public submission process for the five year review was conducted between June and August 2017. mpconsulting prepared a report on these submissions and proposed a future consultation strategy. A list of submissions made is also available.

Submissions to the five year review of the HSR system – PDF 446 KB
Submissions to the five year review of the HSR system – Excel 23 KB

Report on Submissions to the Five Year Review of the Health Star Rating System – PDF 736 KB
Report on Submissions to the Five Year Review of the Health Star Rating System – Word 217 KB

5 Year Review of the Health Star Rating system – Future Consultation Opportunities – PDF 477 KB
5 Year Review of the Health Star Rating system – Future Consultation Opportunities – Word 28 KB

mpconsulting also prepared a Navigation Paper to guide Stage 2 (Wider Consultations Feb-Apr 2018) of their consultation strategy.

Navigation Paper – PDF 355 KB
Navigation Paper – Word 252 KB

Drawing on the early submissions and public workshops conducted across Australia and New Zealand in February- April 2018, mpconsulting identified 10 key issues relating to the products on which the HSR appears and the way that stars are calculated. A range of options for addressing identified issues were identified and, where possible, mpconsulting specified its preferred option. These issues are described in the Five Year Review of the Health Star Rating System – Consultation Paper: Options for System Enhancement.

Five Year Review of the Health Star Rating System – Consultation Paper: Options for System Enhancement – PDF 944 KB
Five Year Review of the Health Star Rating System – Consultation Paper: Options for System Enhancement – Word 430 KB

This Consultation Paper is informed by the TAG’s in-depth review of the technical components of the system. The TAG developed a range of technical papers on various issues identified by stakeholders, available on the mpconsulting website.

From October to December 2018, mpconsulting sought stakeholder views on the issues and the options, input on the impacts of the various options, and any suggestions for alternative options to address the identified issues. Written submissions could be made via the Australian Department of Health’s Consultation Hub.

mpconsulting held three further stakeholder workshops in Melbourne, Auckland and Sydney in November 2018 to enable stakeholders to continue to provide input on key issues for the review, including on options for system enhancements.
Five Year Review – Process

In April 2016, the Health Star Rating (HSR) Advisory Committee (HSRAC) commenced planning for the five year review of the HSR system.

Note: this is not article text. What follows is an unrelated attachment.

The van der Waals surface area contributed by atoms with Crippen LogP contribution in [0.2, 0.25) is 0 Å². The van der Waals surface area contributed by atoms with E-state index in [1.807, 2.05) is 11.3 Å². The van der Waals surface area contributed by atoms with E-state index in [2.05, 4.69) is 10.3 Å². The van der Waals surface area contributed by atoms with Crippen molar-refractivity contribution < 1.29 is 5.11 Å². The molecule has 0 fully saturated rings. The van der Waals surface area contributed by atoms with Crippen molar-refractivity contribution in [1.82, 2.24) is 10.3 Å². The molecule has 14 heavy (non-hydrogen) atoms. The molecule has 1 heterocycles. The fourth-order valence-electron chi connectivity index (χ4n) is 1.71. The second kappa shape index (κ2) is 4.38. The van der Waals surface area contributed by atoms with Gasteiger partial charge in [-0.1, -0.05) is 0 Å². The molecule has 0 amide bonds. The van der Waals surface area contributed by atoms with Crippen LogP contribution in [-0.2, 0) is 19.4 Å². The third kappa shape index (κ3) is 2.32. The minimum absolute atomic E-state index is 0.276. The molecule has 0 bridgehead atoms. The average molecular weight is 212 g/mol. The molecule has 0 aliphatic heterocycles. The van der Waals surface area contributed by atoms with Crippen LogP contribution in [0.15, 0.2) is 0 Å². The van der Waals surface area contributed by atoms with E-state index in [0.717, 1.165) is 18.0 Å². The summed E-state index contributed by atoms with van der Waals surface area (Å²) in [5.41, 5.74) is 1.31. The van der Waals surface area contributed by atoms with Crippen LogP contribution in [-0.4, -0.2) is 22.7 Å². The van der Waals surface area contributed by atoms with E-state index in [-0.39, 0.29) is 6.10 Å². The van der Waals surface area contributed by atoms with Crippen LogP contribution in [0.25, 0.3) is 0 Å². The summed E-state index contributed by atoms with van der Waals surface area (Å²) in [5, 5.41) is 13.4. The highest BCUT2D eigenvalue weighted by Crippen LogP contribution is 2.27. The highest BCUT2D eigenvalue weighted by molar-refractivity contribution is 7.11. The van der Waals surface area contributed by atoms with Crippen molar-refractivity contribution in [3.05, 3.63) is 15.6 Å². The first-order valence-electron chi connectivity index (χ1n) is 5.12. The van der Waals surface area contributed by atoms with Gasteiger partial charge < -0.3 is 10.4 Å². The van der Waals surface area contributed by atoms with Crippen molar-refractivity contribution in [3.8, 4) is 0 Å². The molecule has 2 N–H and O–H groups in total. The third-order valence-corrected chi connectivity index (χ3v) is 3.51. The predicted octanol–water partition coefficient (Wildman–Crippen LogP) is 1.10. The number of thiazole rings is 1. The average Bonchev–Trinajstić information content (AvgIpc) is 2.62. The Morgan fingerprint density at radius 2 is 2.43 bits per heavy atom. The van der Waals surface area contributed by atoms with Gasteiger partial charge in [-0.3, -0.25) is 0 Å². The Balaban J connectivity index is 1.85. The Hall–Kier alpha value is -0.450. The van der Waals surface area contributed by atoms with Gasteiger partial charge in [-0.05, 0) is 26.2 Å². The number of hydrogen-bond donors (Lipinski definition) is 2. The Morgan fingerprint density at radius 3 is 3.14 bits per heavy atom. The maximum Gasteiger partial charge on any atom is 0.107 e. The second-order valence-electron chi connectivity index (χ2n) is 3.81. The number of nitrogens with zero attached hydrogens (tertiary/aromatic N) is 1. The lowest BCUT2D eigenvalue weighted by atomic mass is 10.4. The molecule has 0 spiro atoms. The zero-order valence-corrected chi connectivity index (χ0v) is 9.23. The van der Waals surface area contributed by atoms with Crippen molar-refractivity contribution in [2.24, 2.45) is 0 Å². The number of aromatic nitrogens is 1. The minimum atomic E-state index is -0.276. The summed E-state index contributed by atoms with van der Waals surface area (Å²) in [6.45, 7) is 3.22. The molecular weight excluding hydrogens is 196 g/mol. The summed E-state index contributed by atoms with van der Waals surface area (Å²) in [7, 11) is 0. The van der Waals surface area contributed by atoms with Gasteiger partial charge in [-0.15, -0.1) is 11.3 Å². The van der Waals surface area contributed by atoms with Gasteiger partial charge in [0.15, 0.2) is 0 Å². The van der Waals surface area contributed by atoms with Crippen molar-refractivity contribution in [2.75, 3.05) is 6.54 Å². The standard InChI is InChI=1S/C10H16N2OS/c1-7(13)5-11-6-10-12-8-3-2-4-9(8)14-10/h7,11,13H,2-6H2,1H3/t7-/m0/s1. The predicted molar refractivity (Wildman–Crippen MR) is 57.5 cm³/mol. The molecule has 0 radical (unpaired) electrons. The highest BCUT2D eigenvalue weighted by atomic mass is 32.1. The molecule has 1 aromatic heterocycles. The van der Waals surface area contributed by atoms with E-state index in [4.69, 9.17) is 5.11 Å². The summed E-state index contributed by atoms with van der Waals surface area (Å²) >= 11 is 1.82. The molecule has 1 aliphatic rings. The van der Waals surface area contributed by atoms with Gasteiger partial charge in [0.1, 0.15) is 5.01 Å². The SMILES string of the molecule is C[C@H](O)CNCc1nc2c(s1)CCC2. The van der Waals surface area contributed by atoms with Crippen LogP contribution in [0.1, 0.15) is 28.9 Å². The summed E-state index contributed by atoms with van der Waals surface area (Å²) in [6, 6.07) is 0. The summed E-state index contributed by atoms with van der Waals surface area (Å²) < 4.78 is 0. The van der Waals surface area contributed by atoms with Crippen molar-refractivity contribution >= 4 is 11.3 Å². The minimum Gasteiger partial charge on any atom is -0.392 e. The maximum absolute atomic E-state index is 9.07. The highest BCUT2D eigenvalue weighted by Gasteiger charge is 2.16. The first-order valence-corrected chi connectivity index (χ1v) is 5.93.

Terms of Reference for the five year review follow:
Terms of Reference for the five year review of the Health Star Rating system – PDF 23 KB
Terms of Reference for the five year review of the Health Star Rating system – Word 29 KB

In September 2016, the HSRAC established a Technical Advisory Group (TAG) to analyse the performance of the HSR Calculator and respond to technical issues and related matters referred to it by the HSRAC.

HSRAC Members agreed that, in order to achieve a degree of independence, consultant(s) should be engaged to complete the review. In July 2017, following an Approach to Market process, Matthews Pegg Consulting (mpconsulting) was engaged as the independent reviewer.

The timeline for the five year review.
Five year review timeline – PDF 371 KB
Five year review timeline – Excel 14 KB

NACCHO Aboriginal Men’s Health #OCHREDay Aug 29-30 : Registrations still open : Ernie Dingo @BushTV keynote #Closing  the gap in remote men’s health by empowering them to improve their physical, emotional, and social wellbeing.

“We’re going back on country with the men to strengthen their mentality towards their culture, their law, their language, but more so for medical benefits.

We have a team of medical officers who come out, male of course, who do checks on them so they can talk freely about their health, sitting around campfires.

We talk about needs in their community and just talk about things as a men’s group that we won’t be able to talk about in town or around family and stuff.”

Lomas Amini and Ernie Dingo will present Camping on Country at OCHRE Day Summit in Melbourne 29 -30 August

OCHRE DAY Web Page for all program info etc 

This year’s NACCHO Ochre Day men’s health conference is only a week away so be sure to register now

Register HERE

TV personality Ernie Dingo is hoping to close the gap in remote men’s health by empowering them to improve their physical, emotional, and social wellbeing.

Originally Published ABC NEWS 

Key points:

  • Ernie Dingo is working with BushTV to run camps for Indigenous men around Australia
  • The men have yarning circles, cultural activities and health checks
  • The program aims to empower men to improve their own health by strengthening culture, law and language